Like sister ship Oasis of the Seas, the Wärtsilä engines installed in Allure of the Seas have common-rail systems, ensuring lower fuel consumption and reduced emissions, giving smokeless operation at various engine loads.
Allure of the Seas, the sister ship of Oasis of the Seas, will today be handed over to Royal Caribbean Cruises Ltd (RCCL) by STX Europe’s shipyard in Turku, Finland. The 361 meter long ultra modern vessel is powered by six Wärtsilä 46 engines, including three 12-cylinder and three 16-cylinder Wärtsilä 46 engines in V-configuration, and Wärtsilä 7500-horsepower bow thrusters with a combined power output of some 20 MW that make the vessel easy to manoeuvre.
Over the decades, Royal Caribbean International has had several of the world’s most innovative ships in its fleet, and as its partnership with Wärtsilä stretches back 40 years, most of them have been powered by Wärtsilä engines. Just 12 months ago, Oasis of the Seas, the world’s most innovative cruise ship at that time was delivered.
“Allure of the Seas is Oasis’ sister ship, with the same propulsion setup, the same thrusters, and the same specifications,” says Fred Danska, Director, Cruise Business at Wärtsilä.
Allure of the Seas is 361 metres long, has the gross tonnage of 225,000, has 2700 staterooms, 16 decks and can accommodate about 6400 guests and a crew of 2200. She has 21 swimming pools and whirlpools, 24 restaurants, a floating park with 12,000 plants and more than 2600 theatre seats.
Like Oasis, the Wärtsilä engines installed in Allure also have common-rail injection. Combined with electronic control, this means that the fuel injection’s timing, profile and duration can all be controlled accurately and even take place in stages, to provide improved low-speed operation, better load control and longer periods between overhauls.
Wärtsilä common rail systems also ensure better combustion at all operating speeds and loads, lower fuel consumption, reduced NOx emissions and a reduction in exhaust emissions - giving smokeless operation at various engineloads. In engines of older design, it is practically impossible to optimize the fuel injection characteristics for different loads and different fuels.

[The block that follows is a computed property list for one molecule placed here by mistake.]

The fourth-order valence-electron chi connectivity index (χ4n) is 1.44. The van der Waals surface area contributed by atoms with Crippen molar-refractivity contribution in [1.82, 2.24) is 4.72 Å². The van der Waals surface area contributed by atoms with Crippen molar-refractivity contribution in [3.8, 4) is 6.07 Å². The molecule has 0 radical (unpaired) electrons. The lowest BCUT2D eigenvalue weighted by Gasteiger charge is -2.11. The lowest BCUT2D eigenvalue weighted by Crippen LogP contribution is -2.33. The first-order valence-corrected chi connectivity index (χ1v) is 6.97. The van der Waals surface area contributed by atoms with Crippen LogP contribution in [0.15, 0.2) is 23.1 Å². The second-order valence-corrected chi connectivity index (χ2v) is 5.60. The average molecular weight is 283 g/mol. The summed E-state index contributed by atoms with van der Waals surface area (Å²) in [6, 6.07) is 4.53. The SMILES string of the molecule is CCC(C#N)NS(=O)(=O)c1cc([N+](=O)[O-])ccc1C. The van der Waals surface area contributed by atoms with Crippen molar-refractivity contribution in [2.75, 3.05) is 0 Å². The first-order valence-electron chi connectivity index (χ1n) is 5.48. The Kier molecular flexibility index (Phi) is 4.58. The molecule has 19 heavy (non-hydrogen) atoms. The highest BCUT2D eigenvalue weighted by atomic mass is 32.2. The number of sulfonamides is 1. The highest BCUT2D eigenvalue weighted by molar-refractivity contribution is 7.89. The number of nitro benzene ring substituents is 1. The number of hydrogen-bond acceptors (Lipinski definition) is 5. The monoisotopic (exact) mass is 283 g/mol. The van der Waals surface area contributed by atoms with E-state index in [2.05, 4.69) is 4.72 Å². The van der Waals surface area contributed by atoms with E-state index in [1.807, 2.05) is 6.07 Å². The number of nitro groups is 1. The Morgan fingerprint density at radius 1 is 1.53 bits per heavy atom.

Solid and long partnership
Wärtsilä has long and extensive experience in providing propulsion solutions for the world’s most innovative cruise ships.
“What is truly remarkable is the long partnership between Wärtsilä and Royal Caribbean International,” says Danska. “We’ve worked together since the Song of Norway days.” The cruise ship referred to was built at what was then the Wärtsilä shipyard in Helsinki, and delivered to Royal Caribbean in October 1970. Cooperation evolved into an agreement signed between the two companies in 2000.
“Our relationship is built on a solid foundation of trust and transparency, the essential prerequisite for a long-term partnership,” says Danska. “We work very hard to truly understand both our customers’ businesses and the needs of their customers. We’ve always done what is needed to be the forerunner in technological development: we were the first to implement common-rail technology in ships, and we are also at the cutting edge with emission-reduction technologies.”
As they are sister ships, the good news about Allure of the Seas is that changes to the specifications of the equipment installed on Oasis have not been required. The feedback that Wärtsilä has received about Oasis’ first 12 months in operation has been good.
“The experience we have gained from Oasis has been really good, everything has worked fine and the loadings have been optimal for the engines installed on the vessel,” says Danska. Getting it right first time is good news because with only a year between the deliveries of these two gigantic ships, making changes to the installed technologies would have been less than welcome.
Links to pictures:
Allure of the Seas
Allure of the Seas main engine room
Ms Marit Holmlund-Sund
Senior Manager, PR and Marketing Communications
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Wärtsilä in brief
Wärtsilä is a global leader in complete lifecycle power solutions for the marine and energy markets. By emphasising technological innovation and total efficiency, Wärtsilä maximises the environmental and economic performance of the vessels and power plants of its customers.
In 2009, Wärtsilä’s net sales totalled EUR 5.3 billion with more than 18,000 employees. The company has operations in 160 locations in 70 countries around the world. Wärtsilä is listed on the NASDAQ OMX Helsinki, Finland. www.wartsila.com